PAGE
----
MONTGOMERY COUNTY, Md. (WDVM) — Montgomery County health officials say it is likely that COVID-19 vaccination totals may actually be higher than what is being reported by county and state governments across the region.
On Wednesday, WDVM’s Randi Bass asked Montgomery County’s Chief Health Officer Dr. Travis Gayles and Montgomery County’s Director of Emergency Management and Homeland Security Dr. Earl Stoddard about how vaccination totals are calculated.
They explained that a lot of jurisdictions in our region have allowed those who are employed in a city or county to be vaccinated there, even if they don’t live there.
Those non-resident vaccinations count toward and are accurately reflected in the percentage of total vaccines administered in the jurisdiction where the vaccine was given.
Here’s where it gets tricky: Gayles and Stoddard say that an out-of-jurisdiction vaccination can throw off the total number of residents vaccinated in the vaccine recipient’s home county, specifically when that vaccine is administered in another state or in the District. So, this problem isn’t specific to Montgomery County.
Gayles and Stoddard say the delay in accurate totals is because everyone is using a different system.
For example, a nurse working in Montgomery County, Md., but living in Fairfax County, Va., receives their vaccine in Montgomery County. Their dose is likely not yet reflected in Fairfax County’s total number of residents vaccinated because of differences in tracking systems across states and districts.
Right now, Montgomery County tallies say around 125,000 residents have been vaccinated, but that number does not include residents who were vaccinated in other states, or in D.C. So, officials say that number could be short by tens of thousands of residents.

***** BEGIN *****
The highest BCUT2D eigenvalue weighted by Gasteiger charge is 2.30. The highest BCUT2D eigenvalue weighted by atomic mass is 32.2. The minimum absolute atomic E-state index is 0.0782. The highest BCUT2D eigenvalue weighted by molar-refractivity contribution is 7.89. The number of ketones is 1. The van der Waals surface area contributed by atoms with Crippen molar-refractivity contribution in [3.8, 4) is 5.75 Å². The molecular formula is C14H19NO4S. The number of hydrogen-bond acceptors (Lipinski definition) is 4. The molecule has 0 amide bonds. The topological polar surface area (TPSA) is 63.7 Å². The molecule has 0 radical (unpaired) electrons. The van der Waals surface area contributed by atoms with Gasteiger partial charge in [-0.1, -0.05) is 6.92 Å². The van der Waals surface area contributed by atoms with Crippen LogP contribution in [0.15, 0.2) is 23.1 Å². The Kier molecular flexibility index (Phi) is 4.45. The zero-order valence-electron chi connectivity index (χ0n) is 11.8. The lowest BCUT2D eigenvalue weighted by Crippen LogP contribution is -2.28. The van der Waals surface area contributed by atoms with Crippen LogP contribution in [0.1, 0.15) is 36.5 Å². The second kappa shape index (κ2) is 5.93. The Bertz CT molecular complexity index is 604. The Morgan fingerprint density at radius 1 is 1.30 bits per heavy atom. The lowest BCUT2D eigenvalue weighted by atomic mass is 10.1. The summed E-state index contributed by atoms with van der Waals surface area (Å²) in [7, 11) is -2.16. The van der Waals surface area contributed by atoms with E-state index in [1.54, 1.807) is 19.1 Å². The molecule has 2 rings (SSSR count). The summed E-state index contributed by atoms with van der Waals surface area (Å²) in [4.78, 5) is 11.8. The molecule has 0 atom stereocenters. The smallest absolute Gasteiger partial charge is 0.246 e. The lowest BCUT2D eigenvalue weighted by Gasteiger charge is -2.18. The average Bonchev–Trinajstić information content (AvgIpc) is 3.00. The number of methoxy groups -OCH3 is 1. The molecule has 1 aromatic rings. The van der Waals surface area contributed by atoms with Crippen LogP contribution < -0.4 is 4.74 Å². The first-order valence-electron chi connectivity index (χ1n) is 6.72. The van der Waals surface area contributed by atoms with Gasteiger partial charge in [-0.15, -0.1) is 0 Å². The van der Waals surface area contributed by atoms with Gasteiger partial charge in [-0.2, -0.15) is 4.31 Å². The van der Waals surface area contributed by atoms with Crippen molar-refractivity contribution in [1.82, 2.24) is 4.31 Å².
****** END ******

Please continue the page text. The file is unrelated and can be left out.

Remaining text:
“We believe there are about 10,000 Montgomery County residents who were vaccinated in D.C. because of their employment there. There are Fairfax County, Northern Virginia, and D.C. residents who come through [Montgomery County] lines, too. So, it goes both ways. We’re working to try and get those numbers through the Metropolitan Washington Council of Governments. So, our numbers are, frankly, higher,” said Stoddard.
Stoddard also explained that counties and cities in the state of Maryland all share a tracking system, called ImmuNet, that tracks vaccinations among state residents using their home address. That system automatically counts vaccinations toward a resident’s county or city of residence, regardless of where in the state they received their vaccine.
So far, about 20 percent of individuals coming through mass vaccination sites at Six Flags America and the Baltimore Convention Center are Montgomery County residents, Stoddard says. Those vaccinations went directly toward Montgomery County totals even though they were not administered in Montgomery County, thanks to the ImmuNet system.